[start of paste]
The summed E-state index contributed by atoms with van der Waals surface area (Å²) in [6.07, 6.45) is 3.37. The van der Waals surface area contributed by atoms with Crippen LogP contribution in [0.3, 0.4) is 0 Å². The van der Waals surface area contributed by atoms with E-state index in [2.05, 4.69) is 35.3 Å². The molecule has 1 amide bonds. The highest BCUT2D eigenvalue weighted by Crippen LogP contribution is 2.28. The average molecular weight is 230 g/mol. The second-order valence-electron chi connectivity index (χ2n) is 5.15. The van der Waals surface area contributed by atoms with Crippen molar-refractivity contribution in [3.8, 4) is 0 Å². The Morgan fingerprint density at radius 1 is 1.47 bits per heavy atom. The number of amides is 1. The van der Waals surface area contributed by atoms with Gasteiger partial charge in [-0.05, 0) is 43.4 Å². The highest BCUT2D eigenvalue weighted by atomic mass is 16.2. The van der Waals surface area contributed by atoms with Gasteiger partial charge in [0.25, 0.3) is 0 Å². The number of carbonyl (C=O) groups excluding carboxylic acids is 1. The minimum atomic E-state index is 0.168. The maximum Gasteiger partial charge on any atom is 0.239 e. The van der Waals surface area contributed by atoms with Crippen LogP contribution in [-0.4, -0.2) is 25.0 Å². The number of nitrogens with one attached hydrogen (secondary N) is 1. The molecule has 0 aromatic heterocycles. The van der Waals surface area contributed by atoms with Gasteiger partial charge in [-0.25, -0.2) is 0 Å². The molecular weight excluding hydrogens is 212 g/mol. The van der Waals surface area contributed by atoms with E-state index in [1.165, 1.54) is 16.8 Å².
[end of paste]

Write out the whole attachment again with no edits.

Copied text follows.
The summed E-state index contributed by atoms with van der Waals surface area (Å²) in [6.07, 6.45) is 3.37. The van der Waals surface area contributed by atoms with Crippen LogP contribution in [0.3, 0.4) is 0 Å². The van der Waals surface area contributed by atoms with E-state index in [2.05, 4.69) is 35.3 Å². The molecule has 1 amide bonds. The highest BCUT2D eigenvalue weighted by Crippen LogP contribution is 2.28. The average molecular weight is 230 g/mol. The second-order valence-electron chi connectivity index (χ2n) is 5.15. The van der Waals surface area contributed by atoms with Crippen molar-refractivity contribution in [3.8, 4) is 0 Å². The Morgan fingerprint density at radius 1 is 1.47 bits per heavy atom. The number of amides is 1. The van der Waals surface area contributed by atoms with Gasteiger partial charge in [-0.05, 0) is 43.4 Å². The highest BCUT2D eigenvalue weighted by atomic mass is 16.2. The van der Waals surface area contributed by atoms with Gasteiger partial charge in [0.25, 0.3) is 0 Å². The number of carbonyl (C=O) groups excluding carboxylic acids is 1. The minimum atomic E-state index is 0.168. The maximum Gasteiger partial charge on any atom is 0.239 e. The van der Waals surface area contributed by atoms with Crippen LogP contribution in [-0.4, -0.2) is 25.0 Å². The number of nitrogens with one attached hydrogen (secondary N) is 1. The molecule has 0 aromatic heterocycles. The van der Waals surface area contributed by atoms with Gasteiger partial charge in [-0.25, -0.2) is 0 Å². The molecular weight excluding hydrogens is 212 g/mol. The van der Waals surface area contributed by atoms with E-state index in [1.165, 1.54) is 16.8 Å².